Playwright: Rod Gailes OBC and James Murray Jackson, Jr. At: Broadway Playhouse at Water Tower Place, 175 E. Chestnut St. Tickets: 800-775-2000; www.BroadwayInChicago.com; $35-$79. . Runs through: Oct. 25
Richard Pryor is regarded as one of the greatest comedians of all time. So why on earth would Unspeakable make his performance so un-laughable? The producers were not able to obtain the rights to Pryor's stand-up segments, which makes things difficult, although they could've worked around that setback. The writers made his persona unlikable, which is where this production quickly fell flat.
For the Chicago premiere, guests packed the Broadway Playhousebut then almost half were gone by the end of the evening. There were mounds of cocaine, a totem puppet and the N-word used to shock people, but that is most likely not the reason people left. There are just not many entertaining or enjoyable moments for an audience member.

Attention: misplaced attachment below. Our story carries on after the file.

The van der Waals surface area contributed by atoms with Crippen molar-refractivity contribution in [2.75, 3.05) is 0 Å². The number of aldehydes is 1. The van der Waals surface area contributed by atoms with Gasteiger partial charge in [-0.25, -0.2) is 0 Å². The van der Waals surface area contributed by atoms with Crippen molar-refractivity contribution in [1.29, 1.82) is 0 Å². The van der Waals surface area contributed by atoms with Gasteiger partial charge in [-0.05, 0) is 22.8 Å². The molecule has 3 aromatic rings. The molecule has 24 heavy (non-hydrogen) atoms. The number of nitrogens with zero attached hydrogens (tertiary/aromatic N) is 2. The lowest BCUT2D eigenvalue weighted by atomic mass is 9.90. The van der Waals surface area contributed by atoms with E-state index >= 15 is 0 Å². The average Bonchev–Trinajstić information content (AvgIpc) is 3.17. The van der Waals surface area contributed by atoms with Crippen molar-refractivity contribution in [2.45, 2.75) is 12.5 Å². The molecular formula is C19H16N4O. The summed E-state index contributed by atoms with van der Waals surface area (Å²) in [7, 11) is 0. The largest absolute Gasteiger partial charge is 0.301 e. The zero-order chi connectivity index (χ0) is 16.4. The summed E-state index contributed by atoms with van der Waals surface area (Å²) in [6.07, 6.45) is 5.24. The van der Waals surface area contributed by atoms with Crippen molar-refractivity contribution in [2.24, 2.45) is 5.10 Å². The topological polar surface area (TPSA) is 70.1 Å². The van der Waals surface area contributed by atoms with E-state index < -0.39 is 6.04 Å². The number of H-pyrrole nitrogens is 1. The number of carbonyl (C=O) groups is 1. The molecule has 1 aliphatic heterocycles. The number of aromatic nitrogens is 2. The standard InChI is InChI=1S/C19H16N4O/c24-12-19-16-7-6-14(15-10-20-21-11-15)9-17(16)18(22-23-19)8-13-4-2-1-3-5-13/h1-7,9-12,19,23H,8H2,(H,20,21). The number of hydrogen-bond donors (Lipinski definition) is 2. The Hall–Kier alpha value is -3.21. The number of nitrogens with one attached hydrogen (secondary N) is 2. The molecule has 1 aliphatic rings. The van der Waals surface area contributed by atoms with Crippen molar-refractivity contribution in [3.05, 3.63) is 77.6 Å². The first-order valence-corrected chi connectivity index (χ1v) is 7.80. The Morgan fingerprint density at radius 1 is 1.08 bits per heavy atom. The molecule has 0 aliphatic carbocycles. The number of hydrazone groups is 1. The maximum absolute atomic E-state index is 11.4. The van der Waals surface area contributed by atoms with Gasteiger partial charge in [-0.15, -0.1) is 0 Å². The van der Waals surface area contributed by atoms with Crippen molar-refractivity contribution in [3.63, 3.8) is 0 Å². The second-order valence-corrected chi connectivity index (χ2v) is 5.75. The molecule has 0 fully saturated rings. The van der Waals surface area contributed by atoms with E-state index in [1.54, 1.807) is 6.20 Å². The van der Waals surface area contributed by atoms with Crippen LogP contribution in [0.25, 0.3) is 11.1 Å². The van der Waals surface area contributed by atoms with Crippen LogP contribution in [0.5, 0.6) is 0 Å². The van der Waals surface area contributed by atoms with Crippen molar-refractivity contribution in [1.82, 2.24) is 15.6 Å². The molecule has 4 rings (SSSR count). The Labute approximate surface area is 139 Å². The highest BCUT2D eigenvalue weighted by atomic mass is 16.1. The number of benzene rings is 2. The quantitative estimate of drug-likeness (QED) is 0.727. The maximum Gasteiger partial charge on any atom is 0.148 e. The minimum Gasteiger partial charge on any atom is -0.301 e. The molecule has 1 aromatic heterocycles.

There was a Gaga-esque character who taunted him throughout the show, hammering the audience over the head that Pryor was wrestling with demons. He was a tortured soulwe get it. E. Faye Butler, who was recently seen at the Goodman, doesn't receive the range she deserves as Mama. James Murray Jackson Jr. resembles Pryor, but his mannerisms and hand jives are simply a caricature at times. There are strange transitions throughout the show where the cast mainly performs an acting exercise with chanting and bad choreography.
When characters are on the microphone, why not use a sound change to show that? There were many missed opportunities. The set is covered with expletives shown as $%#, but the space is not used well and it is awkward.
A fantasy of the afterlife of Richard is shown at the end that does nothing to tie up the story or give him a shot of redemption. It is a shame that the people who loved Pryor can't give him the proper send off with this missed opportunity.
After interviewing Richard Pryor Jr. in the past for Windy City Times, I wondered what he would have thought of the show. There is nothing to draw LGBT audiences into Unspeakable unless they just love Richie himself and are curious. There is a moment where Pryor teases a male at a party about fellatio. It is uncomfortable and more about paying forward the abuse heaped on the man over the years.
Lee Daniels is currently developing a biopic about Richard Pryor's life starring Mike Epps and Oprah Winfrey. Hopefully, he can learn from shows like this on what things to focus onor what not towhile depicting a comedian's sad life.